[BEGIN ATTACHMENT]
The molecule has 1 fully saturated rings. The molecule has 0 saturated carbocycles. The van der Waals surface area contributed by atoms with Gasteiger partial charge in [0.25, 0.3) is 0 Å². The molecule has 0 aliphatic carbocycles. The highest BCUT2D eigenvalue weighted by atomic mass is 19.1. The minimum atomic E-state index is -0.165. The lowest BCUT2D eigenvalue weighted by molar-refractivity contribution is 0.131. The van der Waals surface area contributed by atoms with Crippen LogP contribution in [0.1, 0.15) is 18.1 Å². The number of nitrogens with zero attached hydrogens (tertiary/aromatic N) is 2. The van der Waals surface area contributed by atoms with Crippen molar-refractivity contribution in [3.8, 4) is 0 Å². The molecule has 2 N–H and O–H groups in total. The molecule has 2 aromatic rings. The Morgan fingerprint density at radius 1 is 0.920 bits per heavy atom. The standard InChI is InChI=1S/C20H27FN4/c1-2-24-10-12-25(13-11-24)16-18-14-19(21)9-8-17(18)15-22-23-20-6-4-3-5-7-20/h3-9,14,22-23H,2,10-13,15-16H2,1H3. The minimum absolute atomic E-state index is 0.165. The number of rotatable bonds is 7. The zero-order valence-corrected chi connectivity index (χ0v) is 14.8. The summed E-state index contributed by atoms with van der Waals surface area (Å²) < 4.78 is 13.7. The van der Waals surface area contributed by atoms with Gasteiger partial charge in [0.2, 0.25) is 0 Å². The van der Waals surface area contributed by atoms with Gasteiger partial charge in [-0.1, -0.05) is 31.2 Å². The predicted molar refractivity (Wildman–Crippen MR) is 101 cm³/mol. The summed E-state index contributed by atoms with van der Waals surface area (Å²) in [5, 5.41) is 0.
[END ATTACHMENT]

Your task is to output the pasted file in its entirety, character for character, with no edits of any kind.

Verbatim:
The molecule has 1 fully saturated rings. The molecule has 0 saturated carbocycles. The van der Waals surface area contributed by atoms with Gasteiger partial charge in [0.25, 0.3) is 0 Å². The molecule has 0 aliphatic carbocycles. The highest BCUT2D eigenvalue weighted by atomic mass is 19.1. The minimum atomic E-state index is -0.165. The lowest BCUT2D eigenvalue weighted by molar-refractivity contribution is 0.131. The van der Waals surface area contributed by atoms with Crippen LogP contribution in [0.1, 0.15) is 18.1 Å². The number of nitrogens with zero attached hydrogens (tertiary/aromatic N) is 2. The van der Waals surface area contributed by atoms with Crippen molar-refractivity contribution in [3.8, 4) is 0 Å². The molecule has 2 N–H and O–H groups in total. The molecule has 2 aromatic rings. The Morgan fingerprint density at radius 1 is 0.920 bits per heavy atom. The standard InChI is InChI=1S/C20H27FN4/c1-2-24-10-12-25(13-11-24)16-18-14-19(21)9-8-17(18)15-22-23-20-6-4-3-5-7-20/h3-9,14,22-23H,2,10-13,15-16H2,1H3. The minimum absolute atomic E-state index is 0.165. The number of rotatable bonds is 7. The zero-order valence-corrected chi connectivity index (χ0v) is 14.8. The summed E-state index contributed by atoms with van der Waals surface area (Å²) < 4.78 is 13.7. The van der Waals surface area contributed by atoms with Gasteiger partial charge in [0.2, 0.25) is 0 Å². The van der Waals surface area contributed by atoms with Gasteiger partial charge in [-0.1, -0.05) is 31.2 Å². The predicted molar refractivity (Wildman–Crippen MR) is 101 cm³/mol. The summed E-state index contributed by atoms with van der Waals surface area (Å²) in [5, 5.41) is 0.